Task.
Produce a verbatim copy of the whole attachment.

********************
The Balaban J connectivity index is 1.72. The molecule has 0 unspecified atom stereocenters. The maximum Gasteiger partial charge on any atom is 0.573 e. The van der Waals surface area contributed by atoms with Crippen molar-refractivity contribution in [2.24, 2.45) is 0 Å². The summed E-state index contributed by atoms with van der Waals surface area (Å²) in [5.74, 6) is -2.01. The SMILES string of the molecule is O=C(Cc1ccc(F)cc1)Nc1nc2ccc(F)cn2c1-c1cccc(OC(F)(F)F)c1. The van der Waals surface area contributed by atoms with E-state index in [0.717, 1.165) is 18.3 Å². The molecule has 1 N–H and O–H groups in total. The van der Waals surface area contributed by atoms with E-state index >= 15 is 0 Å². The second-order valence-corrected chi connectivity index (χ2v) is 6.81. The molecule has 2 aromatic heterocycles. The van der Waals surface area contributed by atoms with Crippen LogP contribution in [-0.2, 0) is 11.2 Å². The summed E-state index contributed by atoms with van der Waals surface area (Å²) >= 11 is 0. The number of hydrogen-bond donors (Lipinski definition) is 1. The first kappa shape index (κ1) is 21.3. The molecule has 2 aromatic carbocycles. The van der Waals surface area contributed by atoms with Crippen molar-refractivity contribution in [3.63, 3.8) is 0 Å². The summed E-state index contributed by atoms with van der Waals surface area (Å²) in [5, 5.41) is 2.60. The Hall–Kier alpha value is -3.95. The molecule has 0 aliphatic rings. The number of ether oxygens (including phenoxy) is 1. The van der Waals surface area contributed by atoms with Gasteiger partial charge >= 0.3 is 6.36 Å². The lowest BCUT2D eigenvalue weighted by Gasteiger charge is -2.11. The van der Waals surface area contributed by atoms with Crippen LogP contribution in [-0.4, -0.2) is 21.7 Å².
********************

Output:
The Balaban J connectivity index is 1.72. The molecule has 0 unspecified atom stereocenters. The maximum Gasteiger partial charge on any atom is 0.573 e. The van der Waals surface area contributed by atoms with Crippen molar-refractivity contribution in [2.24, 2.45) is 0 Å². The summed E-state index contributed by atoms with van der Waals surface area (Å²) in [5.74, 6) is -2.01. The SMILES string of the molecule is O=C(Cc1ccc(F)cc1)Nc1nc2ccc(F)cn2c1-c1cccc(OC(F)(F)F)c1. The van der Waals surface area contributed by atoms with E-state index in [0.717, 1.165) is 18.3 Å². The molecule has 1 N–H and O–H groups in total. The van der Waals surface area contributed by atoms with E-state index >= 15 is 0 Å². The second-order valence-corrected chi connectivity index (χ2v) is 6.81. The molecule has 2 aromatic heterocycles. The van der Waals surface area contributed by atoms with Crippen LogP contribution in [-0.2, 0) is 11.2 Å². The summed E-state index contributed by atoms with van der Waals surface area (Å²) >= 11 is 0. The number of hydrogen-bond donors (Lipinski definition) is 1. The first kappa shape index (κ1) is 21.3. The molecule has 2 aromatic carbocycles. The van der Waals surface area contributed by atoms with Crippen molar-refractivity contribution in [3.63, 3.8) is 0 Å². The summed E-state index contributed by atoms with van der Waals surface area (Å²) in [5, 5.41) is 2.60. The Hall–Kier alpha value is -3.95. The molecule has 0 aliphatic rings. The number of ether oxygens (including phenoxy) is 1. The van der Waals surface area contributed by atoms with Gasteiger partial charge >= 0.3 is 6.36 Å². The lowest BCUT2D eigenvalue weighted by Gasteiger charge is -2.11. The van der Waals surface area contributed by atoms with Crippen LogP contribution in [-0.4, -0.2) is 21.7 Å².